When you look at what a real estate agent can make on a single transaction — often over $10,000 — it’s easy to conclude that we’re a highly paid profession, perhaps even overpaid.
According to the web site www.salary.com, however, the median income of real estate sales agents in the United States is $37,430. Recently the National Association of Realtors (NAR) released its annual membership profile, which showed that while those with 16 or more years in the business have a median income of $50,200, those with 2 or fewer years have a median income of $8,700 per year. That’s before expenses, such as cell phone, car & gas, insurance, computer hardware & software, licensing fees and Realtor dues. Average gross income for all members was $34,900 in 2011, or $15-18 per hour worked — again, before expenses. It’s little wonder that only 43% of Realtors say real estate is their sole source of household income.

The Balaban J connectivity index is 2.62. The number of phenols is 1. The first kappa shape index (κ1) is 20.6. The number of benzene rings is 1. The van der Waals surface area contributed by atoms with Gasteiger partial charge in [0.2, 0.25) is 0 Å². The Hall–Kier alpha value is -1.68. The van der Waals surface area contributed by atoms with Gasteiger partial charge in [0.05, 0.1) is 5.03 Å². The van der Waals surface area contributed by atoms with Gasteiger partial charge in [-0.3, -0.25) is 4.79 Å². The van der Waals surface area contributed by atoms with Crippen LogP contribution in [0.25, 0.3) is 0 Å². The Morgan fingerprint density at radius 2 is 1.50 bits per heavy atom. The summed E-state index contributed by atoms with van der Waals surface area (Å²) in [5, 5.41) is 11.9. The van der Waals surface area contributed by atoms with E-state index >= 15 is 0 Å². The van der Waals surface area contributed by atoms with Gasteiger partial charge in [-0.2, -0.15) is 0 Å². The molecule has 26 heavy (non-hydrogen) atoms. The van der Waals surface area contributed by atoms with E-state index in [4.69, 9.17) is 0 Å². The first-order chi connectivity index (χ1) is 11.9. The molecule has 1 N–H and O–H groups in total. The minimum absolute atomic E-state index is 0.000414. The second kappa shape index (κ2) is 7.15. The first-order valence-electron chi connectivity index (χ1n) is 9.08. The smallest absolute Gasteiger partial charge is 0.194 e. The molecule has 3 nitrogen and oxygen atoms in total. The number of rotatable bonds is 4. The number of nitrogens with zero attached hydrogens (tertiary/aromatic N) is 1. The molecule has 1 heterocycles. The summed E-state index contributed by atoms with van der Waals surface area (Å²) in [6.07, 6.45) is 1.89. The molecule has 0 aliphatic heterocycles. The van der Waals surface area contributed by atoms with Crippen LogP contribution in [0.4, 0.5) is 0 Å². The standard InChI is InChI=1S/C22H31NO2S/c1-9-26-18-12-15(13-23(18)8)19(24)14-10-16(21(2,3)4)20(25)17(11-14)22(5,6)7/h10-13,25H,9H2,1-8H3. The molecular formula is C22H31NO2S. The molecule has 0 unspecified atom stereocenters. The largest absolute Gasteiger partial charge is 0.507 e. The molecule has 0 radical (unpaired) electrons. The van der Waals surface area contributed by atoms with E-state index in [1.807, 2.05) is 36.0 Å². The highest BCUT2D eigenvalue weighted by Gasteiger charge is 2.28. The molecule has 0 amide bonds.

How can that be, when we can make so much money on a single transaction?
The answer is that there are so many of us. The illusion that we make a lot of money keeps drawing people into our profession. It seems that everyone has a relative or friend who is licensed, and they are frequently drawn to hire that person to help them buy or sell a home. Many of these agents give up and quit the business after losing a bunch of money trying to make it.
In short, the vast majority of agents are just getting by.
For example, in one Lakewood ZIP code, there were 229 residential properties sold in the last 12 months. Can you guess how many different agents had those listings? I counted 186.
You’re probably aware that we are paid only on success. Most of the time, agents work for free — and spend money doing it. Personally, 25% of my listings expire or are withdrawn without selling, despite the expenditure of significant money, not just time. I researched several low– to high-producing agents’ statistics, and that’s pretty typical. One agent I studied had 42% of her listings expire without selling. That’s a lot of unpaid effort.
Unlike doctors and lawyers, we don’t have “billable hours.” Lawyers get paid when their clients lose (unless, like personal injury lawyers, they work on contingency), and doctors get paid whether or not their patients get better. Real estate agents go about their business hoping but never knowing that there’s a paycheck for them somewhere down the road. Much of the time, there isn’t.